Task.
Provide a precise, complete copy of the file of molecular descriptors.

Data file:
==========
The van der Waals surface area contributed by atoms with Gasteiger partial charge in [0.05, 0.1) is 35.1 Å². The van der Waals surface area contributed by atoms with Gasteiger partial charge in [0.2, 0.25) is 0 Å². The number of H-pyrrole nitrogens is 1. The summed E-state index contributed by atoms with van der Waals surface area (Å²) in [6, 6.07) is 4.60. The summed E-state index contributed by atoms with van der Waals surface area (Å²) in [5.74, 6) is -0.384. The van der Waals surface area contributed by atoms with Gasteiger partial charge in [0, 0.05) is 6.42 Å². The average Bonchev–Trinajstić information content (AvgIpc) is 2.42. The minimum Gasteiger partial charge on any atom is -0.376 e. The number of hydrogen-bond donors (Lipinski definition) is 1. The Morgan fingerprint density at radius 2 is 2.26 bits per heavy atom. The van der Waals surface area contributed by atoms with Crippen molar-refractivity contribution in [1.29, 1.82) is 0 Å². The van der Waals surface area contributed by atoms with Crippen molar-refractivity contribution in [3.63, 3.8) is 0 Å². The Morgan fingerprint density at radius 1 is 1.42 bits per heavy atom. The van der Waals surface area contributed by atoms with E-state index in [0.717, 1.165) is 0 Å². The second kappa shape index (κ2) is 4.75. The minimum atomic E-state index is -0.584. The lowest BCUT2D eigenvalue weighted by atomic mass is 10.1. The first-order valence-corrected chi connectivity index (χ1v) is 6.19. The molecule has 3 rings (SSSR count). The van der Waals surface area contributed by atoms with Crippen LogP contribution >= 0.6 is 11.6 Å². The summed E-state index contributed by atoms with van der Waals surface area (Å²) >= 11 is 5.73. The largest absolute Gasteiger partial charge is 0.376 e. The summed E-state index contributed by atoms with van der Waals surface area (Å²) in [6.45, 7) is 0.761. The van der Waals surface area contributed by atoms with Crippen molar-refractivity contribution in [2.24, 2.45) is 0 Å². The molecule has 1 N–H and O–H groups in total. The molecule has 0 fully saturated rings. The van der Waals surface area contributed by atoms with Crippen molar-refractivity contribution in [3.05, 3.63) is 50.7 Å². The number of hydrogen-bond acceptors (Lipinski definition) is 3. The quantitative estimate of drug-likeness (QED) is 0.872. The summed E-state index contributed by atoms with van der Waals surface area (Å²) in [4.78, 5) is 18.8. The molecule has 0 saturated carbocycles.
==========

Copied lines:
The van der Waals surface area contributed by atoms with Gasteiger partial charge in [0.05, 0.1) is 35.1 Å². The van der Waals surface area contributed by atoms with Gasteiger partial charge in [0.2, 0.25) is 0 Å². The number of H-pyrrole nitrogens is 1. The summed E-state index contributed by atoms with van der Waals surface area (Å²) in [6, 6.07) is 4.60. The summed E-state index contributed by atoms with van der Waals surface area (Å²) in [5.74, 6) is -0.384. The van der Waals surface area contributed by atoms with Gasteiger partial charge in [0, 0.05) is 6.42 Å². The average Bonchev–Trinajstić information content (AvgIpc) is 2.42. The minimum Gasteiger partial charge on any atom is -0.376 e. The number of hydrogen-bond donors (Lipinski definition) is 1. The Morgan fingerprint density at radius 2 is 2.26 bits per heavy atom. The van der Waals surface area contributed by atoms with Crippen molar-refractivity contribution in [1.29, 1.82) is 0 Å². The van der Waals surface area contributed by atoms with Crippen molar-refractivity contribution in [3.63, 3.8) is 0 Å². The Morgan fingerprint density at radius 1 is 1.42 bits per heavy atom. The van der Waals surface area contributed by atoms with E-state index in [0.717, 1.165) is 0 Å². The second kappa shape index (κ2) is 4.75. The minimum atomic E-state index is -0.584. The lowest BCUT2D eigenvalue weighted by atomic mass is 10.1. The first-order valence-corrected chi connectivity index (χ1v) is 6.19. The molecule has 3 rings (SSSR count). The van der Waals surface area contributed by atoms with Crippen LogP contribution >= 0.6 is 11.6 Å². The summed E-state index contributed by atoms with van der Waals surface area (Å²) >= 11 is 5.73. The largest absolute Gasteiger partial charge is 0.376 e. The summed E-state index contributed by atoms with van der Waals surface area (Å²) in [6.45, 7) is 0.761. The van der Waals surface area contributed by atoms with Crippen molar-refractivity contribution in [2.24, 2.45) is 0 Å². The molecule has 1 N–H and O–H groups in total. The molecule has 0 fully saturated rings. The van der Waals surface area contributed by atoms with Crippen molar-refractivity contribution in [3.05, 3.63) is 50.7 Å². The number of hydrogen-bond acceptors (Lipinski definition) is 3. The quantitative estimate of drug-likeness (QED) is 0.872. The summed E-state index contributed by atoms with van der Waals surface area (Å²) in [4.78, 5) is 18.8. The molecule has 0 saturated carbocycles.